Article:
It turns out that even hip-hop royalty is fed up with the current state of music. In his newest release “D.O.A: Death of Autotune,” Jay-Z calls bullsh** on all of the rappers (and I would add would-be singers) using excessive technology to pimp out their otherwise meritless tracks. I’m not normally HOV’s biggest fan but when he rhymed: “I know we facin’ a recession/But the music y’all making gonna make it the Great Depression,” I just about fell in love.
To be fair, he did kind of get the terminology wrong. So for those of you who might be wondering, here’s a little lesson:
Autotune is used to correct pitch problems when a singer can’t quite hit or sustain a note, a technique that’s probably been used at least sparingly on some of my favorite artists and certainly more aggressively on some less (ahem) trained vocalists. It got really famous, though, whentook it to the next level in 1999 with “Believe.” If Wikipedia is to be believed, sound engineers accidentally set the autotune to the wrong speed, making a slightly alien sound out of Cher’s voice on certain phrases. The ageless diva apparently liked it so much she let it ride–much to her record label’s chagrin–and this became the biggest hit of her career:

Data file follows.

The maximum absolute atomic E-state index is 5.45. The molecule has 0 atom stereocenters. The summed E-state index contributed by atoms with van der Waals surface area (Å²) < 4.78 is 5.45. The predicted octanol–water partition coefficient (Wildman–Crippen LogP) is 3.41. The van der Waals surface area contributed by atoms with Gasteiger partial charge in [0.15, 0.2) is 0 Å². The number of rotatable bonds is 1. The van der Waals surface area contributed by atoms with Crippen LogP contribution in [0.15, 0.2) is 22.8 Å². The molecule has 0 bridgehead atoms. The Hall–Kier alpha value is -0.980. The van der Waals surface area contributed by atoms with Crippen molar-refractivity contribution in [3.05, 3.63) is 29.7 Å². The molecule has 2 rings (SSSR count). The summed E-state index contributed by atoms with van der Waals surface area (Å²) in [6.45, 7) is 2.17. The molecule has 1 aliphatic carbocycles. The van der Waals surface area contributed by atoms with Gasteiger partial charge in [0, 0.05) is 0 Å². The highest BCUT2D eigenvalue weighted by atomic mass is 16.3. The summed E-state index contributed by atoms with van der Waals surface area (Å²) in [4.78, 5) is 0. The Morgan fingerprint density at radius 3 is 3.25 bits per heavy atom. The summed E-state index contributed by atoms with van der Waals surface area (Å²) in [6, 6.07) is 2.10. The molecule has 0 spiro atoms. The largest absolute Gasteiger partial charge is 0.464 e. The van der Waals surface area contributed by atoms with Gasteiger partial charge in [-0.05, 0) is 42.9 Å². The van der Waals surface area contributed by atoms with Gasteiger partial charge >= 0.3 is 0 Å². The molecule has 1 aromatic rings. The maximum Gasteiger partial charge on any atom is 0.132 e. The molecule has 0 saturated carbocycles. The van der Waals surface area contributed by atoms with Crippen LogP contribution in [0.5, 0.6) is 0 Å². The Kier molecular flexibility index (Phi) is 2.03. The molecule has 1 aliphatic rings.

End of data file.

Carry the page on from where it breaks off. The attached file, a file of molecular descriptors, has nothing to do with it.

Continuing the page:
Then, there’s the talkbox. That’s a pretty nifty device that a musician can wear in his mouth to make the instrument he’s playing create musical notes in the “shape” of language. Tough to explain but you know it when you hear it done really well, as in the opening guitar notes of the ’s signature track, “Livin’ on a Prayer” (skip to about 1 min, 20sec):
But I don’t think either of those are exactly what the Jigga Man is talking about. I assume he means the methods employed by the ubiquitous (and increasingly irritating). What he’s got is a vocoder. That’s another little device that can take a sung or spoken phrase and speed it up, slow it down, or digitize it so that it sounds like a robot’s voice. Done best in the Styx classic, “Mr. Roboto”:
Whatever the technology, I hope that Jay-Z’s calling the industry out on the carpet will end the overuse of showboat-y digital technology in music. In each of the examples above, the artists used it to innovate an art form at which they were already quite adept or to enhance the meaning of their music. It wasn’t about creating a radio-ready, no-talent-required, just-add-swagger hit.
Enough is enough, guys. It isn’t artistry any more; it’s just plain lazy and boring.